Stem cell therapy: why we need to be suspicious about cure-all claims
Stem cells have long been considered a great hope of medicine, but unscrupulous clinics are marketing all sorts of treatments
A negative side effect of the off-label use of stem cells is that it makes it harder for researchers to raise money for research
If you were to read many of the adverts for stem cell therapy that you can find online, you would be forgiven for believing that stem cell therapy is nothing short of a panacea. It is, according to those ads, able to improve all sorts of conditions, from knee pain and osteoarthritis, hair loss to heart disease, diabetes and even autism.
There’s just one problem – there’s little science behind many of the claims.
Stem cells are only approved for use in treating certain cancers and blood disorders, yet a search for the term on Facebook or Google will return details of a large number of clinics offering treatments for many other conditions.
The harsh reality is that while there is a lot of promising research being undertaken in this area, nobody should be parting with large sums of money for what may be currently no more than snake oil treatments, according to Noel Caplice, who is professor of cardiovascular sciences in the department of medicine at University College Cork and a consultant cardiologist.
Caplice, who has more than 20 years’ experience monitoring stem cell research as part of his studies into heart disease, told The Irish Times that we should all be suspicious about the range of different ailments clinics are willing to treat with stem cells.
“There should be red lights flashing and alarm bells ringing. No therapy treats everything from Parkinson’s disease to multiple sclerosis to heart disease to knee pain – that’s idiotic. Medicine just doesn’t work like that.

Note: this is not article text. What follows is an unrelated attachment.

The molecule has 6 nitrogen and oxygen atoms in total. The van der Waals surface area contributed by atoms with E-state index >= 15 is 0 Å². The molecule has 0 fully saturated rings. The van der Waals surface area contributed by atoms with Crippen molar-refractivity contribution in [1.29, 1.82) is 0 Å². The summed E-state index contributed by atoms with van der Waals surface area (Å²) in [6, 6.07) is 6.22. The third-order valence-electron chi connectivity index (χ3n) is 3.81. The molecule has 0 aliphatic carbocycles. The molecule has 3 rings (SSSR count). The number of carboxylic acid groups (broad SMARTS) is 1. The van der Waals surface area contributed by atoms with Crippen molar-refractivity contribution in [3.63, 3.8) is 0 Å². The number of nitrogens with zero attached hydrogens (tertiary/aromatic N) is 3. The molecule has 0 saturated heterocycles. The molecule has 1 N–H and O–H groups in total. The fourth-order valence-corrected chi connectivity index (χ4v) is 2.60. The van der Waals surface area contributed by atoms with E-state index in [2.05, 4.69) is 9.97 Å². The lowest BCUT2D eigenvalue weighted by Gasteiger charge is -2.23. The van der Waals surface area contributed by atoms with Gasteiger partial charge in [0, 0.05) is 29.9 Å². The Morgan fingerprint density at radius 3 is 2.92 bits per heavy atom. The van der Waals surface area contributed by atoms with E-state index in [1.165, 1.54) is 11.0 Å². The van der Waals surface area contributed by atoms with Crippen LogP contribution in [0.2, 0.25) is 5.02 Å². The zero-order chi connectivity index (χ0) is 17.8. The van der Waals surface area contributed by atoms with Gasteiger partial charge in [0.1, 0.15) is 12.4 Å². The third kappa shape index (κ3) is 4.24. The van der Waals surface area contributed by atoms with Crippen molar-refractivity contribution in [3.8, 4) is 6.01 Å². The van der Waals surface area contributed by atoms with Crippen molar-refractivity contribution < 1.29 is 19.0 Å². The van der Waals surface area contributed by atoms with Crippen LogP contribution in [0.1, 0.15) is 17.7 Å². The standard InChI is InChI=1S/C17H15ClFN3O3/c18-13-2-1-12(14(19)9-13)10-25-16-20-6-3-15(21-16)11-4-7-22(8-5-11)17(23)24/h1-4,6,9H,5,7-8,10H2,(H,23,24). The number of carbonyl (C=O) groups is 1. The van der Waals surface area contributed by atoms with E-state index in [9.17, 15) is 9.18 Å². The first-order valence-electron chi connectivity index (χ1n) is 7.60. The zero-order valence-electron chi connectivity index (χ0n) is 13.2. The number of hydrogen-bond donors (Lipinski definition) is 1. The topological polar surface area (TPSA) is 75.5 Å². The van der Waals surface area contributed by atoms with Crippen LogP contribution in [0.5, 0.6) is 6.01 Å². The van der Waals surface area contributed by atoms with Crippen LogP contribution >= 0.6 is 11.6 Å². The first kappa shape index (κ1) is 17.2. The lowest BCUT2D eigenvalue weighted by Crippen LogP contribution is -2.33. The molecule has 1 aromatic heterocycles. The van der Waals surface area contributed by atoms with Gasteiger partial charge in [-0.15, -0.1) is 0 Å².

“True stem cell therapy is extremely complex because you have to refine the type of cell you’re going to give to the organ it will be used in, and there are different challenges in different organs. Legitimate scientists are working on these things, but they are not there yet. It’s an incredibly difficult area of research.”
Stem cells have long been considered a great hope of medicine. They are the body’s building blocks, the cells from which other types of cells develop. Under the right conditions they can be encouraged to become any other type of cell found in the body, such as blood cells, brain cells, heart muscle cells and so on.
At its simplest, stem cell therapy involves cultivating stem cells in the lab, guiding them to grow into specific types of other cells, and then injecting those healthy cells into diseased parts of the body where in certain circumstances they have been shown to help the body’s own cells to fight disease.
This effect was first shown around 30 years ago in experiments on mice. However, things have not been all plain sailing since then.
“The initial promise of stem cells has not been fulfilled, and what’s happened in the meantime is that commercial clinics offering treatments have gotten ahead of the science,” said Caplice.
“The first trials in mice showed incredible regeneration, but their progress turned out not to be so straightforward. When the initial trials were replicated, the researchers couldn’t reproduce the same early data.”